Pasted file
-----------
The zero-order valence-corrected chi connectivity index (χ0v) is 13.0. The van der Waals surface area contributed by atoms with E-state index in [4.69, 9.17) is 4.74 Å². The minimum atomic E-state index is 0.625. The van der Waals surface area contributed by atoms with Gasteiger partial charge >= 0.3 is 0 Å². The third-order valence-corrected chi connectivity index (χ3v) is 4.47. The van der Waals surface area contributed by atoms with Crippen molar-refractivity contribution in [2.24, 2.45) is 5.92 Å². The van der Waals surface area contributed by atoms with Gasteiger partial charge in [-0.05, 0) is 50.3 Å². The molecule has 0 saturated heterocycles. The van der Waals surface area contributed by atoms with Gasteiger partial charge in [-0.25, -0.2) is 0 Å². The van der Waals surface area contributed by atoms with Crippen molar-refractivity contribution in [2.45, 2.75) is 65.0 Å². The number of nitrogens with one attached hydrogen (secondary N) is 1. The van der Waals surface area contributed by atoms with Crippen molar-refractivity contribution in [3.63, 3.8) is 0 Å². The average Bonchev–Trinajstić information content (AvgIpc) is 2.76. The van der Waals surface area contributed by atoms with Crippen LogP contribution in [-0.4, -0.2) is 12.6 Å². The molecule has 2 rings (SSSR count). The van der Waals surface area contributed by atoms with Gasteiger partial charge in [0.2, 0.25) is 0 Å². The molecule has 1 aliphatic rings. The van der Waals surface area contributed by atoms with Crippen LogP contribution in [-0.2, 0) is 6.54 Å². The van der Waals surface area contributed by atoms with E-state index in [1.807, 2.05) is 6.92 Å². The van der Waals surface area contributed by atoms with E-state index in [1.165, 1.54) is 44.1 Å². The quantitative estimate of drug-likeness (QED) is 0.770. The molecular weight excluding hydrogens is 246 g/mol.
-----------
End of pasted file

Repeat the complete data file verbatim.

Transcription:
The zero-order valence-corrected chi connectivity index (χ0v) is 13.0. The van der Waals surface area contributed by atoms with E-state index in [4.69, 9.17) is 4.74 Å². The minimum atomic E-state index is 0.625. The van der Waals surface area contributed by atoms with Gasteiger partial charge >= 0.3 is 0 Å². The third-order valence-corrected chi connectivity index (χ3v) is 4.47. The van der Waals surface area contributed by atoms with Crippen molar-refractivity contribution in [2.24, 2.45) is 5.92 Å². The van der Waals surface area contributed by atoms with Gasteiger partial charge in [-0.05, 0) is 50.3 Å². The molecule has 0 saturated heterocycles. The van der Waals surface area contributed by atoms with Gasteiger partial charge in [-0.25, -0.2) is 0 Å². The van der Waals surface area contributed by atoms with Crippen molar-refractivity contribution in [2.45, 2.75) is 65.0 Å². The number of nitrogens with one attached hydrogen (secondary N) is 1. The van der Waals surface area contributed by atoms with Crippen molar-refractivity contribution in [3.63, 3.8) is 0 Å². The average Bonchev–Trinajstić information content (AvgIpc) is 2.76. The van der Waals surface area contributed by atoms with Crippen LogP contribution in [-0.4, -0.2) is 12.6 Å². The molecule has 2 rings (SSSR count). The van der Waals surface area contributed by atoms with Gasteiger partial charge in [0.2, 0.25) is 0 Å². The molecule has 1 aliphatic rings. The van der Waals surface area contributed by atoms with Crippen LogP contribution in [-0.2, 0) is 6.54 Å². The van der Waals surface area contributed by atoms with E-state index in [1.807, 2.05) is 6.92 Å². The van der Waals surface area contributed by atoms with E-state index in [1.165, 1.54) is 44.1 Å². The quantitative estimate of drug-likeness (QED) is 0.770. The molecular weight excluding hydrogens is 246 g/mol.